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Cambodia / Legal Analysis

Cambodia: the electoral process

Cambodia: the electoral process

Background

In 1991, after having suffered of civil war for about two decades, the Cambodian political system marked a new turning point. All belligerents signed the Paris Peace Agreement, whose main purposes were to establish a ceasefire and hold democratic elections.

It is no later than September 21, 1993 that a democratic Constitution was adopted. Under article 78 of Cambodian Constitution, the elections are held every five years. The Government is borned by the National assembly and shall be held accountable to this same body. Celebrating its 20 years this year, the 1993 Cambodian Constitution already saw the general elections being held four times, and will insure that the July, 28 2013 general elections will be held democratically.

In order to better understand the electoral process in Cambodia, this briefing paper presents how does the general elections take place here.

1. Pre-election

1.1. Voting system

Under the Constitution, since the voting system is a proportional representation, Cambodian citizens are voting for a local representative in each of the twenty-four different provinces. Each representative is affiliated to a political party and, if elected, will seat in the National Assembly under its party’s etiquette.

1.2. Political Party´s Registration

90 days before the elections, The National Election Committee (NEC) opens the registration to the political parties in order to join the election. Then, the NEC checks the validity of the applications and sends a notification to the political party within seven days whether it has been accepted or not.

1.3. Electoral Campaign

The electoral campaign shall last for 31 days before the election day. This year, the electoral campaign will start on June 27 and end on 26 July 26, 2013. The elections day is set to be on July 28, 2013.

2. Post-Election

Once the elections have been held and the seats attributed in the National assembly, a Prime minister needs to be designated.

2.1. Vote for the leadership and members of the different commissions in the Assembly

60 days after the election, the King shall call upon new members for the first session of the Assembly in order to vote for the President and the two Vice-Presidents of the National Assembly, as well as members of the different commissions of the Assembly. Vote should be made separately. The absolute majority vote is required.

2.2. Formation of the Government

Following the recommendations of the new President and the two Vice-Presidents of the National Assembly, the King shall appoint a dignitary. This dignitary will be the Prime minister of Cambodia after the King signs the royal decree appointing the Council of Ministers. Then, the Prime Minister nominates the members of the Council of Ministers. Generally, the Council of Ministers is composed of the Prime Minister, Deputy Prime Ministers, Senior Ministers, Ministers, and Secretaries of State.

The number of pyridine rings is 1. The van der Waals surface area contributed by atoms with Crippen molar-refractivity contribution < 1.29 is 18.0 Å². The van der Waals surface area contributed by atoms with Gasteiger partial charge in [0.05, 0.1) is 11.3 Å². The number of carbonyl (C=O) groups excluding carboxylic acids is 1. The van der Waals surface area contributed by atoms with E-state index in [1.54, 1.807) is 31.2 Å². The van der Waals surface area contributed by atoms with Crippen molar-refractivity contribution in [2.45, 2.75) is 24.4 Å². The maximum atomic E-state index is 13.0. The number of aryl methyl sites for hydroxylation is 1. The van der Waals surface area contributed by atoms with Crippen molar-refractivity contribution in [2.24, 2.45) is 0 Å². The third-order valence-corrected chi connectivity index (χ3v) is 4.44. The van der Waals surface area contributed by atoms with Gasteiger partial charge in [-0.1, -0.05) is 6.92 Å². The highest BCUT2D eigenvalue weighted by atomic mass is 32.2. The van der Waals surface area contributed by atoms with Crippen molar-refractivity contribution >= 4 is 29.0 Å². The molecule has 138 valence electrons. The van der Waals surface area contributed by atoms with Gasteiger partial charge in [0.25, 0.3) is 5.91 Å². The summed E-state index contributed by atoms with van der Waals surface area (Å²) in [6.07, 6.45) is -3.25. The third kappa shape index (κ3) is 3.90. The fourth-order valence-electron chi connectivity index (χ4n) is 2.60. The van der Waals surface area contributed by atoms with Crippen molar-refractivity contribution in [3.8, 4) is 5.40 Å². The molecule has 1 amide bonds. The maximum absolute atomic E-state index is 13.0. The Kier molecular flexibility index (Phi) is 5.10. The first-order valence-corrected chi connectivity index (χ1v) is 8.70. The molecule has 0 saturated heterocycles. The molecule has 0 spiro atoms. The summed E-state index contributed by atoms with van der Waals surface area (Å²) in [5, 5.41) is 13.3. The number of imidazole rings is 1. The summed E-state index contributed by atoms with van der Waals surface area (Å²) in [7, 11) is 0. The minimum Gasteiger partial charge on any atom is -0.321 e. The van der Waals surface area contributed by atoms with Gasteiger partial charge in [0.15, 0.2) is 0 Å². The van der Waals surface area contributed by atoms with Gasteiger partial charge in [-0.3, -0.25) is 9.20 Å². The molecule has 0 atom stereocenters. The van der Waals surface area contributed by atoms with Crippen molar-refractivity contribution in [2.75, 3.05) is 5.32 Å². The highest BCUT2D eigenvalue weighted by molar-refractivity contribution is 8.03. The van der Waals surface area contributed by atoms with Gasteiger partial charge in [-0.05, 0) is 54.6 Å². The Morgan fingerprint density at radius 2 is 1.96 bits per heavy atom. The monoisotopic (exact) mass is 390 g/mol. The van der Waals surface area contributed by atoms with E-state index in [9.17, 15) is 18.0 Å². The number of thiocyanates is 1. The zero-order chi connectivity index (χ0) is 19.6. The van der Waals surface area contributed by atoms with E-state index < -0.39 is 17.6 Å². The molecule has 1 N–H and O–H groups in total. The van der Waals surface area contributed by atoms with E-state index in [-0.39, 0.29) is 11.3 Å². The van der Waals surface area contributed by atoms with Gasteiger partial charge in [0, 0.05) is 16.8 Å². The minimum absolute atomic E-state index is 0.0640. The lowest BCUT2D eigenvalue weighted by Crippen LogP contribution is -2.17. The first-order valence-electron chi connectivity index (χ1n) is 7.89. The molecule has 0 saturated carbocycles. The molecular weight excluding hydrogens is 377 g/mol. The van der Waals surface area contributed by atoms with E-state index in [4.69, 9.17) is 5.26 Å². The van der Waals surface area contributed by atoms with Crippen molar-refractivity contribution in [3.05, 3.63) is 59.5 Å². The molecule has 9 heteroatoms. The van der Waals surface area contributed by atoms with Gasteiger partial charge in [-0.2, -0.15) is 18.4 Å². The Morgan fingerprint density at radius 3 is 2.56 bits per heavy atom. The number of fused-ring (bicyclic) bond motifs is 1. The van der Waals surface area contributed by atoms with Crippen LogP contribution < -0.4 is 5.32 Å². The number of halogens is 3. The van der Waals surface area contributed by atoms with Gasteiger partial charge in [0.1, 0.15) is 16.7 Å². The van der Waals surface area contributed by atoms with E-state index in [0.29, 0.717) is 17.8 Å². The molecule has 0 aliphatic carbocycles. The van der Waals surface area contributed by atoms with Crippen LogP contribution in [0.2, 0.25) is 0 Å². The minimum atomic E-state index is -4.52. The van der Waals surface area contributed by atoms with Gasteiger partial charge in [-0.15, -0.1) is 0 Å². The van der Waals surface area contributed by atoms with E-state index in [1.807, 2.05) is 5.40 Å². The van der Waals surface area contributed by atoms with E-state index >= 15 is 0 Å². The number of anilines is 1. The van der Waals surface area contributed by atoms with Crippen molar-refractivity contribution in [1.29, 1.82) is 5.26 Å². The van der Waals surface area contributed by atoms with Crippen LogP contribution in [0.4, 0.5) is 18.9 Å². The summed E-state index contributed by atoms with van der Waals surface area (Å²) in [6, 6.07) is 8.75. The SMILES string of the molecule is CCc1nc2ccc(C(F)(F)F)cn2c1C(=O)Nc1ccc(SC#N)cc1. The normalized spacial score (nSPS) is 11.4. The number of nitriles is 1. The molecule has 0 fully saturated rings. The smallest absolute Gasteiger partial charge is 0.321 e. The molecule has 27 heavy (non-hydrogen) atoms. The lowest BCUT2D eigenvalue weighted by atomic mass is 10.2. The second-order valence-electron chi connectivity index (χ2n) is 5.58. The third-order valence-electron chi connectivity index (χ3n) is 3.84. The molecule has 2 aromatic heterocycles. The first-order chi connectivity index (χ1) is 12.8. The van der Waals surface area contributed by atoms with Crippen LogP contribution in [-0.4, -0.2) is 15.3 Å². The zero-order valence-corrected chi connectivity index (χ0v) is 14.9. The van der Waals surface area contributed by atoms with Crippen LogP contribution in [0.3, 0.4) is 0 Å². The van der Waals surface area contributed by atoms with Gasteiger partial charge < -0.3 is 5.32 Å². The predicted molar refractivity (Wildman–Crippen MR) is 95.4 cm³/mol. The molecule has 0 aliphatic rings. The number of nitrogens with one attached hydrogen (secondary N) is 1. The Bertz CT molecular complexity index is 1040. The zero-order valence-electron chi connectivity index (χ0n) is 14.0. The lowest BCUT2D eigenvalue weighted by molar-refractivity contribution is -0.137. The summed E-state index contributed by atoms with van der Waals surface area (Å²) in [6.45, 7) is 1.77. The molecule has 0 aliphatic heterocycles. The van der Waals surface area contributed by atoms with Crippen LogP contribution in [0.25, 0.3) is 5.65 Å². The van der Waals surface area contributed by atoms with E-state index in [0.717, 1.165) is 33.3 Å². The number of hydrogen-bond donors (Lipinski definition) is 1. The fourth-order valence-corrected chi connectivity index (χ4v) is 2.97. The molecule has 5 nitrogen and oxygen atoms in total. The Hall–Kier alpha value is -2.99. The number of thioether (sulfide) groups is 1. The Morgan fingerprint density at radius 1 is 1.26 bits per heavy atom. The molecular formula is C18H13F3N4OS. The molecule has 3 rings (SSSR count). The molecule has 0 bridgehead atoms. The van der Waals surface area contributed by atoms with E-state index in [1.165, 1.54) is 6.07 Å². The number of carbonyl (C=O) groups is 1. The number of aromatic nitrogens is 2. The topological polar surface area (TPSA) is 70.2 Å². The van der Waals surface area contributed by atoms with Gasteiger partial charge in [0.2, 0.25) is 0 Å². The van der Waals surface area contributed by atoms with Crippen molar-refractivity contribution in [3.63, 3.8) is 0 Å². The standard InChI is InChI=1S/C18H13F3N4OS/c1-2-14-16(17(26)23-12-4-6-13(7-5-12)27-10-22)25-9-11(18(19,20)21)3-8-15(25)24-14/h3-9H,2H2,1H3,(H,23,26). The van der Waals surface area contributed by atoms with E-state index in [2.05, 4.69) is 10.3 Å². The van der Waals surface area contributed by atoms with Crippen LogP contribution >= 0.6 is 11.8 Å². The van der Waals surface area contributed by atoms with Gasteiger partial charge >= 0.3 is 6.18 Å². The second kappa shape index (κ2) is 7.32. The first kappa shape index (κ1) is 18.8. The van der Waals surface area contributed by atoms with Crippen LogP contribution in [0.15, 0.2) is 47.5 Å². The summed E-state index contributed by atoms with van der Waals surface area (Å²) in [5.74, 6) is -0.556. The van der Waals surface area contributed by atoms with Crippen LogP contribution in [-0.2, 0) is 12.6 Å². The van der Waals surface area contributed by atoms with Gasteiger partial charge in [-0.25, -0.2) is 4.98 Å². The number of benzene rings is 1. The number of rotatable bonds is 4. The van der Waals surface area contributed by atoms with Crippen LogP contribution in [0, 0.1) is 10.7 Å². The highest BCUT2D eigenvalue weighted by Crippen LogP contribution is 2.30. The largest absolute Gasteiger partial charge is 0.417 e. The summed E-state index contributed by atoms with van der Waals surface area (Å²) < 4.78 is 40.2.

Then, the Prime Minister will lead the members of the Council of Ministers in front of the National Assembly in order to get the confidence vote. Simple majority is needed. Finally, the King will sign a royal decree (Kret) to appoint the Council of Ministers.

In 2003, during the 3rd cambodian general elections, both FUNCINPEC and PPC won the election. Neither of the two winning parties could form their own government, as the number of their seats in the National Assembly were insufficient to gain absolute majority. Cambodian politics had faced the deadlock for over a year, until the political negotiation between those two parties reached a deal to have a package vote. The package vote is a mechanism that allows the appointment of the leadership of the Assembly (President and Vice-President) and the confidence of Government at the same time.

In order to avoid a similar crisis, the voting system was amended. In 2006, the National Assembly amended the Constitution to change from absolute majority vote to simple majority vote for the government to get the confidence vote.

Conclusion

As the 5th national election will be held soon, the political environment in Cambodia is being stiff. There are eight political parties and the two main rival parties are the ruling Cambodian People’s Party (CPP) and the Cambodian National Rescue Party (CNRP).

The after-elections process in Cambodia (Credits: Guillaume Prom)

The after-elections process in Cambodia
(Credits: Guillaume Prom/Destination Justice)

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Guillaume Monirith Prom is a French student who mainly follow the teaching of subjects of private law and business law. He graduated with a degree in private law at the University of Cergy-Pontoise. Apart from his studies, Guillaume is volunteering as a First-Aid volunteer within the French Red Cross and he joined the French Army as a military operational reservist with the mountain troops.
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